European wine venues remind me a little of Colorado wine, food and tourism industries
The Colorado Statesman
A large portion of lifestyle writing involves spending time where relevant products are produced and consumed. For me, this has usually meant traveling to wine country, which i loosely define as anywhere wine grapes are grown or processed. I was recently privileged to enjoy five weeks in Europe. I spent the first two weeks on wine-focused press trips to Tuscany’s Chianti Classico in northwest Italy, and the Burgenland, Austria, just outside of Vienna before meeting my wife Yaël in Dublin for three weeks of Ireland, Scotland and England.
Each destination connected to and contrasted with what i know of colorado’s wine, food, and tourism industries in varying ways. But for the purposes of this column i’ll focus solely on the first week, which started in florence, the capital of tuscany. There i met up with a social media-centric group of bloggers and online video experts united by their love of fine wine. In addition to former coloradan rick bakas, (www.rickbakas.com, tw/g+ bakasmedia) i was joined by monique soltani (www.wineoh.tv, fb/tw wineohtv), ian white (www.7x7.com, tw 7x7), and ron holden (cornichon.org, tw ronaldholden, fb ronald.holden1). We were all guests of the consorzio vino chianti classico (www.chianticlassico.com) and balzac communications (www.balzac.com), invited to cover a series of festivals in the hill country of this often misunderstood region.
The Chianti Classico territory covers about 173,000 acres of vineyards in the area between Florence and Siena and produces around 2.9 million cases of Chianti Classico per year.
The vineyards in the Grand Valley on the Western Slope.
We have similar divisions in Colorado. The Grand Valley American Viticultural Area (AVA) runs along the Colorado River (once called the Grand River), forty miles east of the Utah border. It begins at Palisade, where the mouth of DeBeque Canyon opens onto the valley floor, and then spills onto East Orchard and Orchard Mesas on the south bank of the river, stretching to the foot of the Colorado National Monument west of Grand Junction. The Grand Valley gets as much summer sunshine as the Napa Valley, Tuscany or Bordeaux, but in a shorter period of time. So the chalky, south-facing Bookcliff Mountains are especially hospitable to syrah, viognier, and other Rhône varieties, as well as Spain’s tempranillo and Bordeaux’s cabernet sauvignon, cabernet franc, merlot, petit verdot, and malbec.
Ben Weinberg poses in a barrel cellar in Castello di Volpaia. The winery is located in the medieval village of Volpaia. Depending on the wine, malolactic fermentation and aging occur in either 800-gallon Slovenian or French oak casks or in 60-gallon French oak barrels.
The West Elks AVA follows the North Fork of the Gunnison River from the old mining town of Bowie through Paonia and Hotchkiss until it reaches the “dobies,” a set of ghostly, adobe-like features that separate Delta and the Uncompahgre Range from the fertile basin at the foot of the West Elk Mountains. Elevations from 5,400 to 7,000 feet mean that the growing season starts about two weeks later and has 30 percent fewer days between last spring and first fall frost than the Grand Valley. Consequently, West Elks features many central European varieties such as riesling, pinot gris, and pinot noir.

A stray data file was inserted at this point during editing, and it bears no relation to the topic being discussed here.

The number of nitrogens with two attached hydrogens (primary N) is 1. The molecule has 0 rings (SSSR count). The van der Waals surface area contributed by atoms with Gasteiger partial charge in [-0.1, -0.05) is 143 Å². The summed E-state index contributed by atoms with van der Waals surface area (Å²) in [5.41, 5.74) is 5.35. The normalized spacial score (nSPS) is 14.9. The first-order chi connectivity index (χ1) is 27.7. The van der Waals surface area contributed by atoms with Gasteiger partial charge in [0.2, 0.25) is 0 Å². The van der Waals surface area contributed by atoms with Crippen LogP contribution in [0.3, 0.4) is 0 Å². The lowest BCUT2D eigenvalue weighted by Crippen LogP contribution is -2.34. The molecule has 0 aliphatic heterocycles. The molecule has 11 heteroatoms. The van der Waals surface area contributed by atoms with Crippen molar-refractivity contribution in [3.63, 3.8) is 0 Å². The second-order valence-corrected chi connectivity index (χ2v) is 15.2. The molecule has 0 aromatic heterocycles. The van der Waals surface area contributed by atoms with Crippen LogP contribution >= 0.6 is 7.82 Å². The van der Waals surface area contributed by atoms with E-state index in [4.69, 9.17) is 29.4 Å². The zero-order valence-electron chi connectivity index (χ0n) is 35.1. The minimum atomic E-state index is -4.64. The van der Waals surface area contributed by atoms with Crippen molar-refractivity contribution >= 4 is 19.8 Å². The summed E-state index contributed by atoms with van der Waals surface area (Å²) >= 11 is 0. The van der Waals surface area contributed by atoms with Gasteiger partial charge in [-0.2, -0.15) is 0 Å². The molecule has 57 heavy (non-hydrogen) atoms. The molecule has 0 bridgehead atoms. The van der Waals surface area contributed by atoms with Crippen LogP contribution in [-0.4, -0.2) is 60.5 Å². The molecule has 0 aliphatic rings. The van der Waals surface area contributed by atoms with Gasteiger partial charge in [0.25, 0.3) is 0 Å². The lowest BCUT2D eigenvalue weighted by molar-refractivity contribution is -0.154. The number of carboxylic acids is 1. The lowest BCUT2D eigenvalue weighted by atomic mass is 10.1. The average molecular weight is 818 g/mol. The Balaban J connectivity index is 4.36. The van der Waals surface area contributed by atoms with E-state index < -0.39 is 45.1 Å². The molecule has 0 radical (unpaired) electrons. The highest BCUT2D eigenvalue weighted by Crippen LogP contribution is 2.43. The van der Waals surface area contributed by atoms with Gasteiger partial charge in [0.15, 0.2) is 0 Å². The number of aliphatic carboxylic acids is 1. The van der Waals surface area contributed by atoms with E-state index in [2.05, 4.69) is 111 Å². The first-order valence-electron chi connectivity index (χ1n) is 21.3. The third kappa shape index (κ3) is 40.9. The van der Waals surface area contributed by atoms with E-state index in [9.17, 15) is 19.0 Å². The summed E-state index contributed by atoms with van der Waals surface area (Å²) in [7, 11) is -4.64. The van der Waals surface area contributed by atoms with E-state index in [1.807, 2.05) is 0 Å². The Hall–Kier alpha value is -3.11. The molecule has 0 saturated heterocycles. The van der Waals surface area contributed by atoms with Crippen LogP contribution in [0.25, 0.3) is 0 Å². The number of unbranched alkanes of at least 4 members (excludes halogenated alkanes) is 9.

The famous cathedral dome dominates the skyline of Florence with its eight white ribs against a background of terracotta tiles.
Photos by John Weinberg/The Colorado Statesman
Several additional Colorado growing areas also produce grapes and other fruit for wine, although they have not been designated as AVAs, mostly because they have not yet demonstrated any significant commonality of expression and quality.
I then helped judge the Homemakers’ Trophy at the Santa Maria al Prato Convent in Radda, where Chianti housewives vied in a cook-off of regionally typical dishes. I also enjoyed a wild dinner in Panzano at Officina della Bistecca with Dario Cecchini, the rock-star butcher who taught Mario Batali’s father how to cut up cows. The portions were as enormous as the flavors produced by Dario’s herd that he keeps happy in Spain. As only Dario can say, “to beef or not to beef, that is the question!”
In comparison, the Western Slope’s tourism infrastructure seems relatively primitive, especially when placed in the context of a place like Chianti Classico. I realize that fly fishing and mountain music festivals are a large part of what makes Colorado special. But there are only a few nice hotels anywhere near Grand Junction and even fewer terrific restaurants. Most eateries focus on rustic proteins, river fish and root vegetables, comforting to be sure but to my taste simply too monotonous to support high-end wine tourism at the top level.
How Do We Make this Work?
Fonterutoli Chianti Classico DOCG 2010 (Tuscany, Italy) $29
Badia a Passignano Chianti Classico Riserva DOCG 2008 (Tuscany, Italy) $44
Cantine Leonardo da Vinci Brunello di Montalcino DOCG 2008 (Tuscany, Italy) $52
Certified sommelier and unfilteredunfined.com editor-in-chief Ben Weinberg, JD, MBA, pens Weinberg’s Wine Tech in Sommelier Journal and has written for the Daily Beast, Worth Magazine, The World of Fine Wine, Wine Enthusiast, and The Tasting Panel Magazine, where he is the Rocky Mountain Editor. He also leads luxurious, behind-the-scenes tours of the world’s most famous wine regions via WineOnTheRoad.com. Ben can be reached at BentheWineBerg@coloradostatesman.com